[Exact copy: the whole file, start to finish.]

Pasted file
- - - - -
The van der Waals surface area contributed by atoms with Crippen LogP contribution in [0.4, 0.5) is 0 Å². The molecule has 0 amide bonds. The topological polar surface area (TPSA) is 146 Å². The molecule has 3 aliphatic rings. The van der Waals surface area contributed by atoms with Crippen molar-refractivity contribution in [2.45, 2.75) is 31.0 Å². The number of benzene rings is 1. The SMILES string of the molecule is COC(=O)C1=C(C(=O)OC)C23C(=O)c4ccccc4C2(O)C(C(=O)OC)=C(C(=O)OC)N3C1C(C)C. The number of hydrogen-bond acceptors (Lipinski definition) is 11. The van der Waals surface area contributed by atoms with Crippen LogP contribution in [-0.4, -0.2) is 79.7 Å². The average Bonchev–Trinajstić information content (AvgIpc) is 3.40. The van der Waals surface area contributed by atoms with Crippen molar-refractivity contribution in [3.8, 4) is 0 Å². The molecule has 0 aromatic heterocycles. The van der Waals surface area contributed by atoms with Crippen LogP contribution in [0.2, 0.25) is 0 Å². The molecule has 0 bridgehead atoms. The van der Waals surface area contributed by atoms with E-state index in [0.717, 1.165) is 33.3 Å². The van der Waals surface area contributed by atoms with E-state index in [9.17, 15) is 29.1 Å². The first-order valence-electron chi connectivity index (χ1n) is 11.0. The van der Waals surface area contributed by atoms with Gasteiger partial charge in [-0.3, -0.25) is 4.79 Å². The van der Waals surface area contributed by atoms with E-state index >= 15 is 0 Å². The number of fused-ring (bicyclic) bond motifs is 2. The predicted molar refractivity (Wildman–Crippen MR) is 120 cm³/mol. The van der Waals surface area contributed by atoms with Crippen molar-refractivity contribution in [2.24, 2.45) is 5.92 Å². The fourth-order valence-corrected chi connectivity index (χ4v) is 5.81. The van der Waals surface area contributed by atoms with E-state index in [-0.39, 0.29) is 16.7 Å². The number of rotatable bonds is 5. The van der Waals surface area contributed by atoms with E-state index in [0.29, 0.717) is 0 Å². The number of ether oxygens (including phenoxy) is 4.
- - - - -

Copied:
The van der Waals surface area contributed by atoms with Crippen LogP contribution in [0.4, 0.5) is 0 Å². The molecule has 0 amide bonds. The topological polar surface area (TPSA) is 146 Å². The molecule has 3 aliphatic rings. The van der Waals surface area contributed by atoms with Crippen molar-refractivity contribution in [2.45, 2.75) is 31.0 Å². The number of benzene rings is 1. The SMILES string of the molecule is COC(=O)C1=C(C(=O)OC)C23C(=O)c4ccccc4C2(O)C(C(=O)OC)=C(C(=O)OC)N3C1C(C)C. The number of hydrogen-bond acceptors (Lipinski definition) is 11. The van der Waals surface area contributed by atoms with Crippen LogP contribution in [-0.4, -0.2) is 79.7 Å². The average Bonchev–Trinajstić information content (AvgIpc) is 3.40. The van der Waals surface area contributed by atoms with Crippen molar-refractivity contribution in [3.8, 4) is 0 Å². The molecule has 0 aromatic heterocycles. The van der Waals surface area contributed by atoms with Crippen LogP contribution in [0.2, 0.25) is 0 Å². The molecule has 0 bridgehead atoms. The van der Waals surface area contributed by atoms with E-state index in [0.717, 1.165) is 33.3 Å². The van der Waals surface area contributed by atoms with E-state index in [9.17, 15) is 29.1 Å². The first-order valence-electron chi connectivity index (χ1n) is 11.0. The van der Waals surface area contributed by atoms with Gasteiger partial charge in [-0.3, -0.25) is 4.79 Å². The van der Waals surface area contributed by atoms with E-state index >= 15 is 0 Å². The number of fused-ring (bicyclic) bond motifs is 2. The predicted molar refractivity (Wildman–Crippen MR) is 120 cm³/mol. The van der Waals surface area contributed by atoms with Crippen molar-refractivity contribution in [2.24, 2.45) is 5.92 Å². The fourth-order valence-corrected chi connectivity index (χ4v) is 5.81. The van der Waals surface area contributed by atoms with E-state index in [-0.39, 0.29) is 16.7 Å². The number of rotatable bonds is 5. The van der Waals surface area contributed by atoms with E-state index in [0.29, 0.717) is 0 Å². The number of ether oxygens (including phenoxy) is 4.